Tesla CEO Elon Musk was chomping at the bit to get back into the company’s Fremont, California plant after some shelter-in-place mandates were loosened in California; however, it appears that not all of his employees shared that enthusiasm.
Musk’s almost militant attitude toward Alameda County officials who were unwilling to allow him, initially, to reopen the plant hasn’t transferred to Tesla employees who are uncomfortable returning to work during the pandemic.
The EV makers is permitting workers at its U.S. car and battery plants to take unpaid leave through the end of the month if they’re wary of returning to work, according to an internal memo, Bloomberg News reported.
Tesla informed its employees about the policy in the memo from Valerie Capers Workman, Tesla’s head of North American human resources. Workers concerned about exposing at-risk family members can sign and submit a document to take leave until May 31, Bloomberg News reported.
However, those who the company or a doctor have put under quarantine, have COVID-19 symptoms or already tested positive for the coronavirus are not subject to the policy, Capers Workman said. Her memo applied to workers at the company’s plants in California and Nevada.
The company restarted May 11 with Musk telling local health officials that if they didn’t like it, they could find him working on the line with his employees, asking that they only arrest him. The company filed for injunctive relief May 9 claiming county’s order to remain closed conflicted with the state’s order.
The two sides negotiated a settlement of sorts, and the company restarted with the approval of county health officials on a limited basis May 13. Since then, the company has been cleared to resume full production, Musk told employees after the county approved its safety protocols. The company withdrew its lawsuit Wednesday for the injunction.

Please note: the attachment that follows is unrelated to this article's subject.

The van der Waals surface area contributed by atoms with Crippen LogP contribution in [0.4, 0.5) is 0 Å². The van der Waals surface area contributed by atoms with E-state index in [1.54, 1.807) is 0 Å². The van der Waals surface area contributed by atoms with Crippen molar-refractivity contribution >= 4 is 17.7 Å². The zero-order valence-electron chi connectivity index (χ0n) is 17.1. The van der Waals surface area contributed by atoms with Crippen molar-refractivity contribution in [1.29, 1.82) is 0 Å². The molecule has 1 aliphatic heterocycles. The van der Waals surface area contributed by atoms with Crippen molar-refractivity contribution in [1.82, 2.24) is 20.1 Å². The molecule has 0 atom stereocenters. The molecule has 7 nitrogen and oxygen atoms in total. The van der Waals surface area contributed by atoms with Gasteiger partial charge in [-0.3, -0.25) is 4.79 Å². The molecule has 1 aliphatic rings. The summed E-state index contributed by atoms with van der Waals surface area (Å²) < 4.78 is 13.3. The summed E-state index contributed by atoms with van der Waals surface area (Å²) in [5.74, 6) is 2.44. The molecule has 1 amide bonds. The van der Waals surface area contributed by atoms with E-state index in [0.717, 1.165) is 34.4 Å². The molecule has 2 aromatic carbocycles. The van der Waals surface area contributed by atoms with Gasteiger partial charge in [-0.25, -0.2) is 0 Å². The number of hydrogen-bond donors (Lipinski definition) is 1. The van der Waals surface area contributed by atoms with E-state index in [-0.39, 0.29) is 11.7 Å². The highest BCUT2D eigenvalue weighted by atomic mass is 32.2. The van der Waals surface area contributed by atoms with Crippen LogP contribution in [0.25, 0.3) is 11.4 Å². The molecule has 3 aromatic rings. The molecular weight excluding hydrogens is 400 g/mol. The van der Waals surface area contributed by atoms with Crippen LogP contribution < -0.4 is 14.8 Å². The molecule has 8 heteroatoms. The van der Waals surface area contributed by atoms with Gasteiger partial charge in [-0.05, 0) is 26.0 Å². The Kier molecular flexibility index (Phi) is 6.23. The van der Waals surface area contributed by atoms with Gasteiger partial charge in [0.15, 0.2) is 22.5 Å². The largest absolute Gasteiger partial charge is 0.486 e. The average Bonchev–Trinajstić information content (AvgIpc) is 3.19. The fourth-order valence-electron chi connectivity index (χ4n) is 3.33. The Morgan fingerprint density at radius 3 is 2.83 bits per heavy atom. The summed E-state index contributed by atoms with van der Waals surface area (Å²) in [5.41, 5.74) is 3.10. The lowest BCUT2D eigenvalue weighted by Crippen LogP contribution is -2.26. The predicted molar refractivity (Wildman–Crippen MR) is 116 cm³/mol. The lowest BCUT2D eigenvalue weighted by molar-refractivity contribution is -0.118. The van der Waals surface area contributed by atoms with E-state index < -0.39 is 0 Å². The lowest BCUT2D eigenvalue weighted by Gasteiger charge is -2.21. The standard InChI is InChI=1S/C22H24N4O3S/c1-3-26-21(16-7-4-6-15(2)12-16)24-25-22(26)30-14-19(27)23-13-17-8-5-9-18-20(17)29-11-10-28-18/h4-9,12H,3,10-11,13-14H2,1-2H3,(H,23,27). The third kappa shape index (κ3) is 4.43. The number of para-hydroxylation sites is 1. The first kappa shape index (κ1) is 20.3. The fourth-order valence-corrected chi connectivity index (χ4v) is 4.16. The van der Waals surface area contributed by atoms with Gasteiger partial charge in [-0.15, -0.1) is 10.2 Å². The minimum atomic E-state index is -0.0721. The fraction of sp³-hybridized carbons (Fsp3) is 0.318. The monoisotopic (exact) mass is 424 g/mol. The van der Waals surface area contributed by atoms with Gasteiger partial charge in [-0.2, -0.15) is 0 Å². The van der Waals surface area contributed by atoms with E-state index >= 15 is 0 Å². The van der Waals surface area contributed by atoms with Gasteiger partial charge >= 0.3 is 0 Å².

The delay in allowing Tesla to reopen stemmed from county health officials wanting manufacturers to delay operations by at least another week to monitor infection and hospitalization rates, making sure they didn’t rise.
Tesla on May 9 released its plan to keep workers safe, with the precautions and efforts mirroring those of other automakers that were also planning to reopen plants during that time frame, including General Motors, Ford and Fiat Chrysler. Hyundai and Kia had already restarted its U.S. plants the previous week.
Since then Fiat Chrysler and Ford have had breaks in protocol that have allowed COVID-positive employees to enter plants and potentially infect other workers. Ford saw its Dearborn Truck Plant just west of Detroit temporarily shut down after workers expressed concern for their safety. The plant resumed operations later that evening.